Like everything, though, the last month has had its ups as well as its downs. A couple weeks ago I went to see party-rocker Andrew W.K. (the link goes to the song where I crowd-surfed for the first time), which was the first show I've gone to since I saw Bon Iver last August. Also, my brother was just here and it was great to talk to him and hang out (and listen to music, of course). And everyday my son surprises me with the stuff he can do: catching bugs, pretending to cook us pizza, learning how to play hide-and-seek.
What happened over the past week was the music seemed to be exactly what I needed at all times. Sometimes when I am depressed, I want to listen to something depressing: Beck's Sea Change and Elliot Smith's self-titled album are favorites. Other times I want to listen to something to cheer me up; Paul Simon's Graceland is a good example. Madonna's Ray of Light falls into neither camp, so I had to be in the right frame of mind to spin it.
Album: Ray of Light
Stream album here
I took over a week to listen to this: I saw it was up next, and I couldn't bring myself to put it on. Finally, one night after dinner, I stepped up and powered through. It wasn't so bad: it sounded exactly as I thought late '90s Madonna would sound. Cheery beats, reedy voice... I'm still a bit surprised at this selection, as I don't see it having more merit than her Immaculate Collection. "Little Star" was a surprisingly good track, and I actually listened to it twice. The thing was, I was in a good mood that night, and slogging through a mediocre pop record wasn't too tough.
Album: O Espirito da Paz
The next night I was dragging. I pulled up the next recording on the list, Portuguese group Madredeus. From the soothing opening track, the music was trance-inducing, worthy of a religious experience. The music is closely related to the Portuguese fado, which I discovered earlier in the book and love. The sound is melancholy, but in a way that it wouldn't be out of place in the lounge of a spa. It was just what I needed.
Artist: Magic Sam
Album: West Side Soul
Stream album here
Later in the week, again after a rough day, I put on Magic Sam's West Side Soul. I had never heard of this guy. but but by the opening track's guitar solo I felt my clenched jaw relax. The rough blues, reminiscent of George Thorogood, transformed my mindset. The troubles of my day seemed to fade as I sank into the wicked guitar work.
Artist: The Magnetic Fields
Album: 69 Love Songs
Stream album here
Finally, I came to the Magnetic Fields. It was a weekend, and I was in a great mood for the first time in a long time, so I was prepared for the three discs of inconsistency that make up 69 Love Songs. The first time I heard the Magnetic Fields was in 2008 while I was in Japan. I had a Paste Magazine sampler with a song on it called "California Girls." I hated it the first time I heard it. I popped the CD in my alarm clock, and as I lay in bed in the morning, slowly waking up, the song grew on me. I didn't particularly like the production, wasn't impressed with the lyrics, and pretty much hated the voice (I'm prejudiced against baritones, I will admit. It took a long time for me to appreciate Cincinnati natives, the National). But the melody became a worm in my brain.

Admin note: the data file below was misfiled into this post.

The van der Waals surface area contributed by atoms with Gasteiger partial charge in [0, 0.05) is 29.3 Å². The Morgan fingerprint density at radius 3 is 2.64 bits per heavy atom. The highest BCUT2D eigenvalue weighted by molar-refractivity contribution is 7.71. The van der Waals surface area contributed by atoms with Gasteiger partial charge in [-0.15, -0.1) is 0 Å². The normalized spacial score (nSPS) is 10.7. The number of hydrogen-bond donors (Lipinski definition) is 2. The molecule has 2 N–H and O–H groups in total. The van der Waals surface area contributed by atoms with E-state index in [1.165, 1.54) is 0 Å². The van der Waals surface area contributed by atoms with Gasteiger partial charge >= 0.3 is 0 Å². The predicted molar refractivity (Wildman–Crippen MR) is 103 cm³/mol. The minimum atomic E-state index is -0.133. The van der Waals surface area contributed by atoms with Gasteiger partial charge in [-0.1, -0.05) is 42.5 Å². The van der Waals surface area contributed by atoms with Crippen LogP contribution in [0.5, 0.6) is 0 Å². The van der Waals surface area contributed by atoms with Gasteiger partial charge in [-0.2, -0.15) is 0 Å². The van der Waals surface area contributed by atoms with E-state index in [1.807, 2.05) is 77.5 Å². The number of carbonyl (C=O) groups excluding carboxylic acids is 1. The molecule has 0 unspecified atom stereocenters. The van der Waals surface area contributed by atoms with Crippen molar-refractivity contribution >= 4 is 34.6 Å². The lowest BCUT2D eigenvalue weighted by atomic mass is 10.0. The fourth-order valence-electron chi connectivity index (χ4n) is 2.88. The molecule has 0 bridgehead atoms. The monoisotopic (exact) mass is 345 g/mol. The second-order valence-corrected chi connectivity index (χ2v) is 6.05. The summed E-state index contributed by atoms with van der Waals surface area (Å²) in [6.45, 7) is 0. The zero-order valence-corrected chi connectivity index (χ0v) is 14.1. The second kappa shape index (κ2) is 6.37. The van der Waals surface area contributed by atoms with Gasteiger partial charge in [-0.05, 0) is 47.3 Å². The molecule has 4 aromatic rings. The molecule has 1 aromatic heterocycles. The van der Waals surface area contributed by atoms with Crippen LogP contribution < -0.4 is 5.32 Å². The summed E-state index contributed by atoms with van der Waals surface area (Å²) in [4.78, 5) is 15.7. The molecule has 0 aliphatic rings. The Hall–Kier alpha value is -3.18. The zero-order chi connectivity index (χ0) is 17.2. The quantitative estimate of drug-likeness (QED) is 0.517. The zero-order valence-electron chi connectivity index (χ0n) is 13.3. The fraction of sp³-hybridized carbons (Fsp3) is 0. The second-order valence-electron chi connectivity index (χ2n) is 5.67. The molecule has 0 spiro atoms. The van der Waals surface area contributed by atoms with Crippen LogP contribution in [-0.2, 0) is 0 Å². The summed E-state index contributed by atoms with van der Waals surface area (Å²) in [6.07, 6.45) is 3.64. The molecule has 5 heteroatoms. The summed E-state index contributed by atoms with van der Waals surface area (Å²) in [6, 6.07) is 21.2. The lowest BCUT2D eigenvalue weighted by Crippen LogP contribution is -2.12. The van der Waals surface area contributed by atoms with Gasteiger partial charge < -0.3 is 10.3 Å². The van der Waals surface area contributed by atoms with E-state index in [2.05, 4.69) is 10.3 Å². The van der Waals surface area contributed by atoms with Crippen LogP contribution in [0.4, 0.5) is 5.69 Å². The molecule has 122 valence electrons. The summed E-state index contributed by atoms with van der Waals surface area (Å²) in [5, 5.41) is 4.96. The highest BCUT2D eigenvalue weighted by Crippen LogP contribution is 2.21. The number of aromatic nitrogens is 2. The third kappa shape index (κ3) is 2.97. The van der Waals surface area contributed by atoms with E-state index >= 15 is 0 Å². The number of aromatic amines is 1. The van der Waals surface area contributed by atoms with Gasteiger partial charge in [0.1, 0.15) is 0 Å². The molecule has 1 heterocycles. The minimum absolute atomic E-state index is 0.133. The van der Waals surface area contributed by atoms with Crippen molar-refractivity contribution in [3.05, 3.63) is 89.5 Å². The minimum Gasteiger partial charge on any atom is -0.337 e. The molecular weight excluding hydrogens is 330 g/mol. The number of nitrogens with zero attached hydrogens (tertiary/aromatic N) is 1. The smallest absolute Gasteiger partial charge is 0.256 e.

I'm not sure how to keep any "indie cred" when I say this, but I just am not a fan of 69 Love Songs. As you can see by my infographic above, it seems like every time lead singer Stephin Merritt hits upon a great hook, he fills the song with inane lyrics. "Time Enough for Rocking When We're Old" is a great example. The song is cruising along for the first few verses, and then he throws in the line "There'll be time enough for sex and drugs in heaven/ when our pheromones are turned up to 11." What? What are you talking about, dude? You couldn't find a better way to rhyme with "heaven"? "The Book of Love" is one of his most famous, and the first time I heard it, it was as a cover done by former-Soul Coughing singer Mike Doughty. Not knowing it was a cover, in my review of Doughty's album I called the song out as some of the worst lyrics he had ever written. "Fido, Your Leash is Too Long" has a cool jittery, off-kilter beat, and the song is unlistenable due to the lyrics. More often, though, he writes killer lyrics and then covers them with jarringly bad music. "Love is Like Jazz," "The Things We Did and Didn't Do," and "Sweet-Lovin' Man" should be hits, but I can't listen to them more than once.
When he does get it together, the songs are shockingly good. Out of 69 songs, I loved three: "Wi' Nae Wee Bairn Ye'll Me Beget," and "Yeah! Oh, Yeah!" are standouts on the third disc, and "Papa Was a Rodeo" is on the short list for songs I'd love to perform at an open-mic night. The stark and shocking tale shows what Merritt can do at his best, describing a life that sounds all too real and harsh. Was it worth slogging through almost three hours for 10 minutes of great music? Well, on that particular day, yes. But that's the importance of mood when you're listening to music. Sometimes it's just the right combination.
Read Moon's entries here: Madonna, Madredeus, Magic Sam